Silencing the outer sound
does not silence us.
Search out the house of your heart.
Hope lies within.

She points to the fallowed gardens
blanketed by white-sleeted hay.
Contemplate its promise.
As silence in absence of bird-song
reminds us, music will return.

While the interdict diminishes them,
meal time together brings nourishment:
hot spelt bread, garden broths, teas
and from their harvest of stored foods,
bottled quince, the warmth of
herbs and hot berry wines.
They listen to the Nativity story.
Conversation swirls over the tables.

When the postulants, last season,
singing joyfully, picked purple sloes
and red hawthorn berries in the woods,
to brew and bottle,
little did they know the comfort,
their warm wines would be,
how perfect for this dark time.

Colleen Keating

Colleen Keating is a Sydney-based poet and writer. Through her work she “explores the paradox and wonder of nature, the harsh realities of life, of inequality, injustice and increasing threat to our natural environment”. In November 2017 Colleen published her second book of poetry, “Fire on Water” (Ginninderra Press), which recently won a silver Nautilus Book Award. Colleen’s website is colleenkeatingpoet.com.au

If you would like to republish this article, please contact the editor.

White Pebbles Haiku Group – Summer

 

 

Our seasonal walk for Summer was held on the 14th December.  It is our fourth seasonal walk for the year. We call these walks a ginko from the Japanese idea of a reflective seasonal walk and writing of haiku.

On Saturday the 14th of December the White Pebbles Haiku Group met at the Gosford/Edogawa Commemorative Gardens for a summer ginko and lunch.

Seven White Pebbles’ members attended. Beverley George convened the meeting and welcomed Maire Glacken, Colleen Keating, Verna Rieschild, Gwen Bitti, Samantha Sirimanne Hyde and Kent Robinson.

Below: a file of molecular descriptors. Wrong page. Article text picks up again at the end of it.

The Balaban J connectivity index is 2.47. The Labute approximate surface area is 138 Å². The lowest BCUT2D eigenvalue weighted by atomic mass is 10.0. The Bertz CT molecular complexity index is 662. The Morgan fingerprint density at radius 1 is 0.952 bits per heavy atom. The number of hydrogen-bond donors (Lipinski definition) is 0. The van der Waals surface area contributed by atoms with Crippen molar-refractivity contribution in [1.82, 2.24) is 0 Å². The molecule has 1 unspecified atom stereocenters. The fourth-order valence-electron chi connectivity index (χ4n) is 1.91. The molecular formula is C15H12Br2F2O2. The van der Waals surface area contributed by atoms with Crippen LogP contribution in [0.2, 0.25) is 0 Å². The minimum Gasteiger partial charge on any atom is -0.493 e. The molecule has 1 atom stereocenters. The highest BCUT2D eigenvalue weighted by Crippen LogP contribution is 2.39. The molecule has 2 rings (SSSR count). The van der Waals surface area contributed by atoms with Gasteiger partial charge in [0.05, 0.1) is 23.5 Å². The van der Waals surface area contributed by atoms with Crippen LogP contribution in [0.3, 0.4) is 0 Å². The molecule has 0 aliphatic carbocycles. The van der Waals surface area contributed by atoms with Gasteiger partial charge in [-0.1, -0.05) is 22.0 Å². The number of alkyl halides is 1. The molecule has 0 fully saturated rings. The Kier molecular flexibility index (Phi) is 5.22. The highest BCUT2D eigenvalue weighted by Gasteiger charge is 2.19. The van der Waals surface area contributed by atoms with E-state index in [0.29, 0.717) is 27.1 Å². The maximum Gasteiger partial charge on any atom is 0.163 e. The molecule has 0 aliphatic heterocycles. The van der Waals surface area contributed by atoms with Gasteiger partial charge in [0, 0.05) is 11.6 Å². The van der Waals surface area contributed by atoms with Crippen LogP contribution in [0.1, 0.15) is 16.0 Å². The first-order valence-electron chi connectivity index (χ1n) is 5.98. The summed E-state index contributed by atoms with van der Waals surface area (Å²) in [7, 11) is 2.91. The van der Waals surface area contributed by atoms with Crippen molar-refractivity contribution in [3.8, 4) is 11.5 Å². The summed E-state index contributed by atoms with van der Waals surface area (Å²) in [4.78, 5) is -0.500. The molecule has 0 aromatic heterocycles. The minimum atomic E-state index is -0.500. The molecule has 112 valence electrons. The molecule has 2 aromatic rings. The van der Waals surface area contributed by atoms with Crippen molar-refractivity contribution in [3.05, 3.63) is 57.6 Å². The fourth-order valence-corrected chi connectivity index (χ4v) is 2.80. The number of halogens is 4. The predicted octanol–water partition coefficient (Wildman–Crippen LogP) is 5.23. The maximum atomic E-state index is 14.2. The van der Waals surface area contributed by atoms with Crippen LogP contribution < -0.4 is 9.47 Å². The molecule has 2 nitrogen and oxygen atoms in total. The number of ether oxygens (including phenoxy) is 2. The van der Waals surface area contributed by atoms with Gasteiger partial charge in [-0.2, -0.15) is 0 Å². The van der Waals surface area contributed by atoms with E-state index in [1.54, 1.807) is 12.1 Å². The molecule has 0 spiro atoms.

We met in the café at the Gosford Regional Gallery for refreshment, then proceeded into the garden for our ginko. As per usual, the garden was manicured immaculately. We wandered, quietly jotting images and composing haiku. Through gardenia scent, we became aware of the sound of a cascading waterfall, the melody of which was accompanied by cicada song. Ducks and koi carp that animated the garden’s pond, birthed inspiration for several haiku. The laughter of children pervaded the scene.

After our ginko, we retired to the small lunchroom, which had been reserved for us, thanks to the kindness of The Gosford Regional Gallery, for a post ginko meeting at our customary round table.

A week before, Beverley had supplied us with a work sheet. Each of us shared haiku inspired by this work sheet and found that it was a fine catalyst with which to start our meeting. We then moved on to focus on the results of our ginko. There was a wealth of imagery and inspiring haiku offered. As we sat together in our snug, we worked on images and haiku that needed a little polish. All in all, our rewarding time together was one of camaraderie and learning.

We returned to the café for lunch. A fine time was had by all and with the festive season upon us, we ate, drank and were merry! The consensus was that everyone had immensely enjoyed our summer ginko and all looked forward to meeting again in autumn.

Report by Kent Robinson